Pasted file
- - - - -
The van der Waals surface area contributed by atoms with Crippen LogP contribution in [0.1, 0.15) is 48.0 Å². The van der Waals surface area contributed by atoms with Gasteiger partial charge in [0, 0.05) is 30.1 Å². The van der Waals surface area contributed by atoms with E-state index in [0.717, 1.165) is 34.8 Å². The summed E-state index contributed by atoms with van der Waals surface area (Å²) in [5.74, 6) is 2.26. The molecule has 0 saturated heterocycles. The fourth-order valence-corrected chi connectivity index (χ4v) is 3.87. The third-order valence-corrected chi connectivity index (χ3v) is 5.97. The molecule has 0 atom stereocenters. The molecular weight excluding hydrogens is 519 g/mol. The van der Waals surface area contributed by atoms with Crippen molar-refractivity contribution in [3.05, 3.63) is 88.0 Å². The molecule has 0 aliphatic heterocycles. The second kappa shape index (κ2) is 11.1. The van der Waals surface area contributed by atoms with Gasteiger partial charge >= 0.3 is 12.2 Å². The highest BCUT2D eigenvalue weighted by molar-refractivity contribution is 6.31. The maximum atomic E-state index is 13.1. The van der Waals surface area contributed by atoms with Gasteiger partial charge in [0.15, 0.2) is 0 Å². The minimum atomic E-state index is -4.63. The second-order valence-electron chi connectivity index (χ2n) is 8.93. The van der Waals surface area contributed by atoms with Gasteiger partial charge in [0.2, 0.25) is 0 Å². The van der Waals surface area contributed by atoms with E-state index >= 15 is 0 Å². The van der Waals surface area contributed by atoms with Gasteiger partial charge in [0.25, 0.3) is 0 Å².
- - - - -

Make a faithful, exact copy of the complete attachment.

The van der Waals surface area contributed by atoms with Crippen LogP contribution in [0.1, 0.15) is 48.0 Å². The van der Waals surface area contributed by atoms with Gasteiger partial charge in [0, 0.05) is 30.1 Å². The van der Waals surface area contributed by atoms with E-state index in [0.717, 1.165) is 34.8 Å². The summed E-state index contributed by atoms with van der Waals surface area (Å²) in [5.74, 6) is 2.26. The molecule has 0 saturated heterocycles. The fourth-order valence-corrected chi connectivity index (χ4v) is 3.87. The third-order valence-corrected chi connectivity index (χ3v) is 5.97. The molecule has 0 atom stereocenters. The molecular weight excluding hydrogens is 519 g/mol. The van der Waals surface area contributed by atoms with Crippen molar-refractivity contribution in [3.05, 3.63) is 88.0 Å². The molecule has 0 aliphatic heterocycles. The second kappa shape index (κ2) is 11.1. The van der Waals surface area contributed by atoms with Gasteiger partial charge >= 0.3 is 12.2 Å². The highest BCUT2D eigenvalue weighted by molar-refractivity contribution is 6.31. The maximum atomic E-state index is 13.1. The van der Waals surface area contributed by atoms with Gasteiger partial charge in [0.15, 0.2) is 0 Å². The minimum atomic E-state index is -4.63. The second-order valence-electron chi connectivity index (χ2n) is 8.93. The van der Waals surface area contributed by atoms with Gasteiger partial charge in [0.2, 0.25) is 0 Å². The van der Waals surface area contributed by atoms with E-state index >= 15 is 0 Å². The van der Waals surface area contributed by atoms with Gasteiger partial charge in [0.25, 0.3) is 0 Å².